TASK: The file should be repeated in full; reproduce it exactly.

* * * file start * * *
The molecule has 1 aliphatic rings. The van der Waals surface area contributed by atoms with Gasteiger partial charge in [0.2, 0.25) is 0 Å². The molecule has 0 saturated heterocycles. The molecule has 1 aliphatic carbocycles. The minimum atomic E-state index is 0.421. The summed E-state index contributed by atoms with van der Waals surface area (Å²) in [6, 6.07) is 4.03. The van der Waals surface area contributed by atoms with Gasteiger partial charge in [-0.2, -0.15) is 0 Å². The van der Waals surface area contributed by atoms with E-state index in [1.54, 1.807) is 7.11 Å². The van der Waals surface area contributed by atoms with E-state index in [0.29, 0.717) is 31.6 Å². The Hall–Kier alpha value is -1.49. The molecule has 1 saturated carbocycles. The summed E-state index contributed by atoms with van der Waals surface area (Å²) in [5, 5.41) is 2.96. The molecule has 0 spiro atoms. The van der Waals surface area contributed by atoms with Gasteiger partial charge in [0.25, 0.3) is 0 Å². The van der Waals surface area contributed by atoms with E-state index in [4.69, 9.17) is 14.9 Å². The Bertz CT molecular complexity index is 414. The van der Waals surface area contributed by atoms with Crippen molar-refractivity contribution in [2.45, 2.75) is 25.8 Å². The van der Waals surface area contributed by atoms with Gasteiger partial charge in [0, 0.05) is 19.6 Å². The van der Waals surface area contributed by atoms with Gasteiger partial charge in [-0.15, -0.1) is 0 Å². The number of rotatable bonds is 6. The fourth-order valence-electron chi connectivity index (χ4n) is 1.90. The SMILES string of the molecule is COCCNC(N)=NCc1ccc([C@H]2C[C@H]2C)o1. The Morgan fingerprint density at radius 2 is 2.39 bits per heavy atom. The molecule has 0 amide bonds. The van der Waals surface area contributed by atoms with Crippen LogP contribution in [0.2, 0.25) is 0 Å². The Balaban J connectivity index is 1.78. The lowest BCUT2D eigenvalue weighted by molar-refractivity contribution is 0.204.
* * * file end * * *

The molecule has 1 aliphatic rings. The van der Waals surface area contributed by atoms with Gasteiger partial charge in [0.2, 0.25) is 0 Å². The molecule has 0 saturated heterocycles. The molecule has 1 aliphatic carbocycles. The minimum atomic E-state index is 0.421. The summed E-state index contributed by atoms with van der Waals surface area (Å²) in [6, 6.07) is 4.03. The van der Waals surface area contributed by atoms with Gasteiger partial charge in [-0.2, -0.15) is 0 Å². The van der Waals surface area contributed by atoms with E-state index in [1.54, 1.807) is 7.11 Å². The van der Waals surface area contributed by atoms with E-state index in [0.29, 0.717) is 31.6 Å². The Hall–Kier alpha value is -1.49. The molecule has 1 saturated carbocycles. The summed E-state index contributed by atoms with van der Waals surface area (Å²) in [5, 5.41) is 2.96. The molecule has 0 spiro atoms. The van der Waals surface area contributed by atoms with Gasteiger partial charge in [0.25, 0.3) is 0 Å². The van der Waals surface area contributed by atoms with E-state index in [4.69, 9.17) is 14.9 Å². The Bertz CT molecular complexity index is 414. The van der Waals surface area contributed by atoms with Crippen molar-refractivity contribution in [2.45, 2.75) is 25.8 Å². The van der Waals surface area contributed by atoms with Gasteiger partial charge in [0, 0.05) is 19.6 Å². The van der Waals surface area contributed by atoms with Gasteiger partial charge in [-0.15, -0.1) is 0 Å². The number of rotatable bonds is 6. The fourth-order valence-electron chi connectivity index (χ4n) is 1.90. The SMILES string of the molecule is COCCNC(N)=NCc1ccc([C@H]2C[C@H]2C)o1. The Morgan fingerprint density at radius 2 is 2.39 bits per heavy atom. The molecule has 0 amide bonds. The van der Waals surface area contributed by atoms with Crippen LogP contribution in [0.2, 0.25) is 0 Å². The Balaban J connectivity index is 1.78. The lowest BCUT2D eigenvalue weighted by molar-refractivity contribution is 0.204.